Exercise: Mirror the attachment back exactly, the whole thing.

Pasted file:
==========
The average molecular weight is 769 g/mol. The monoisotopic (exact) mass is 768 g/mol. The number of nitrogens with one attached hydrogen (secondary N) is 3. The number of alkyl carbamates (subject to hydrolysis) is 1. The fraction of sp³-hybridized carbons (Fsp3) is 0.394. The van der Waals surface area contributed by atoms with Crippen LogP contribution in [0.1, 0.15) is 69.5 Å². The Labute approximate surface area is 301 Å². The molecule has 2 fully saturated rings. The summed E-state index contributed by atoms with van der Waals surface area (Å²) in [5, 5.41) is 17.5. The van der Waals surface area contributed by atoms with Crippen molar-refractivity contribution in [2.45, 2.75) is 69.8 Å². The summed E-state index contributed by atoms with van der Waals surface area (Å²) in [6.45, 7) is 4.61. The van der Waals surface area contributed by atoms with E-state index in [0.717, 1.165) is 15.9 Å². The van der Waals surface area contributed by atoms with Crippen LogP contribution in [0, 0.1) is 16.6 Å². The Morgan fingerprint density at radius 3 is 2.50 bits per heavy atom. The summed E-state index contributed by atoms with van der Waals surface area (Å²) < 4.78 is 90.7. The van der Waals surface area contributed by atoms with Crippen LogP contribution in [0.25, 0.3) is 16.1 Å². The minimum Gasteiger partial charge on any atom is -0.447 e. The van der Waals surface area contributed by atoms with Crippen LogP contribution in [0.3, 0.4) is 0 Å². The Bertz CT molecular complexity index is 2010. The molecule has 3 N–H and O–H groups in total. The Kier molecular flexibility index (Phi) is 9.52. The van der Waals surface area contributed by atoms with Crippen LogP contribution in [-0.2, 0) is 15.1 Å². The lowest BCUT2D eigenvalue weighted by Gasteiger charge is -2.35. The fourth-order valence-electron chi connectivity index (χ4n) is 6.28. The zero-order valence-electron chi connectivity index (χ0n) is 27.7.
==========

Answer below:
The average molecular weight is 769 g/mol. The monoisotopic (exact) mass is 768 g/mol. The number of nitrogens with one attached hydrogen (secondary N) is 3. The number of alkyl carbamates (subject to hydrolysis) is 1. The fraction of sp³-hybridized carbons (Fsp3) is 0.394. The van der Waals surface area contributed by atoms with Crippen LogP contribution in [0.1, 0.15) is 69.5 Å². The Labute approximate surface area is 301 Å². The molecule has 2 fully saturated rings. The summed E-state index contributed by atoms with van der Waals surface area (Å²) in [5, 5.41) is 17.5. The van der Waals surface area contributed by atoms with Crippen molar-refractivity contribution in [2.45, 2.75) is 69.8 Å². The summed E-state index contributed by atoms with van der Waals surface area (Å²) in [6.45, 7) is 4.61. The van der Waals surface area contributed by atoms with E-state index in [0.717, 1.165) is 15.9 Å². The van der Waals surface area contributed by atoms with Crippen LogP contribution in [0, 0.1) is 16.6 Å². The Morgan fingerprint density at radius 3 is 2.50 bits per heavy atom. The summed E-state index contributed by atoms with van der Waals surface area (Å²) < 4.78 is 90.7. The van der Waals surface area contributed by atoms with Crippen LogP contribution in [0.25, 0.3) is 16.1 Å². The minimum Gasteiger partial charge on any atom is -0.447 e. The van der Waals surface area contributed by atoms with Crippen LogP contribution in [0.3, 0.4) is 0 Å². The Bertz CT molecular complexity index is 2010. The molecule has 3 N–H and O–H groups in total. The Kier molecular flexibility index (Phi) is 9.52. The van der Waals surface area contributed by atoms with Crippen LogP contribution in [-0.2, 0) is 15.1 Å². The lowest BCUT2D eigenvalue weighted by Gasteiger charge is -2.35. The fourth-order valence-electron chi connectivity index (χ4n) is 6.28. The zero-order valence-electron chi connectivity index (χ0n) is 27.7.